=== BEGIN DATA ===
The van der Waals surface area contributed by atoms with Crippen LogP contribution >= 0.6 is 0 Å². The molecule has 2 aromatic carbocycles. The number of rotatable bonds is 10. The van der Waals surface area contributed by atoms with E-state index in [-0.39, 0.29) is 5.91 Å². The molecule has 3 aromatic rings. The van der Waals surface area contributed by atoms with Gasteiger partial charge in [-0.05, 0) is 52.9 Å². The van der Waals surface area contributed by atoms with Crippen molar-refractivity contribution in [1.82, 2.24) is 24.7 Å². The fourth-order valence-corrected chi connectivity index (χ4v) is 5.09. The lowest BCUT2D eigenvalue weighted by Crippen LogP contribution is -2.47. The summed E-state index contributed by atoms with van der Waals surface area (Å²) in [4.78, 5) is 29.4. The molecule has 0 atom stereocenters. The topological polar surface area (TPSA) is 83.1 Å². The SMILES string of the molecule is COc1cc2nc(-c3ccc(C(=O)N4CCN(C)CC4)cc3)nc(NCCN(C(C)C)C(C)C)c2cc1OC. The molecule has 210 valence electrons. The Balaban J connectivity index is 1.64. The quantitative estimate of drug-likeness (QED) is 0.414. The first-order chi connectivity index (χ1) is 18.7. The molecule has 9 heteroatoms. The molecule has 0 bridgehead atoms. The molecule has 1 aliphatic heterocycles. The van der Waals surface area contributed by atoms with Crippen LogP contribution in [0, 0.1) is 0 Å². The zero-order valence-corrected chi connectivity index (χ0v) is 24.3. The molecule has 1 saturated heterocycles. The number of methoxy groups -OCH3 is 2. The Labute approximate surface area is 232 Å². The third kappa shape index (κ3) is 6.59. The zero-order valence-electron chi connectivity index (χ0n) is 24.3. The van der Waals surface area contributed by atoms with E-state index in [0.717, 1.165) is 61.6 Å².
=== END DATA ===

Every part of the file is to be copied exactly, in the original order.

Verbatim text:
The van der Waals surface area contributed by atoms with Crippen LogP contribution >= 0.6 is 0 Å². The molecule has 2 aromatic carbocycles. The number of rotatable bonds is 10. The van der Waals surface area contributed by atoms with E-state index in [-0.39, 0.29) is 5.91 Å². The molecule has 3 aromatic rings. The van der Waals surface area contributed by atoms with Gasteiger partial charge in [-0.05, 0) is 52.9 Å². The van der Waals surface area contributed by atoms with Crippen molar-refractivity contribution in [1.82, 2.24) is 24.7 Å². The fourth-order valence-corrected chi connectivity index (χ4v) is 5.09. The lowest BCUT2D eigenvalue weighted by Crippen LogP contribution is -2.47. The summed E-state index contributed by atoms with van der Waals surface area (Å²) in [4.78, 5) is 29.4. The molecule has 0 atom stereocenters. The topological polar surface area (TPSA) is 83.1 Å². The SMILES string of the molecule is COc1cc2nc(-c3ccc(C(=O)N4CCN(C)CC4)cc3)nc(NCCN(C(C)C)C(C)C)c2cc1OC. The molecule has 210 valence electrons. The Balaban J connectivity index is 1.64. The quantitative estimate of drug-likeness (QED) is 0.414. The first-order chi connectivity index (χ1) is 18.7. The molecule has 9 heteroatoms. The molecule has 0 bridgehead atoms. The molecule has 1 aliphatic heterocycles. The van der Waals surface area contributed by atoms with Crippen LogP contribution in [0, 0.1) is 0 Å². The zero-order valence-corrected chi connectivity index (χ0v) is 24.3. The molecule has 1 saturated heterocycles. The number of methoxy groups -OCH3 is 2. The Labute approximate surface area is 232 Å². The third kappa shape index (κ3) is 6.59. The zero-order valence-electron chi connectivity index (χ0n) is 24.3. The van der Waals surface area contributed by atoms with E-state index in [0.717, 1.165) is 61.6 Å².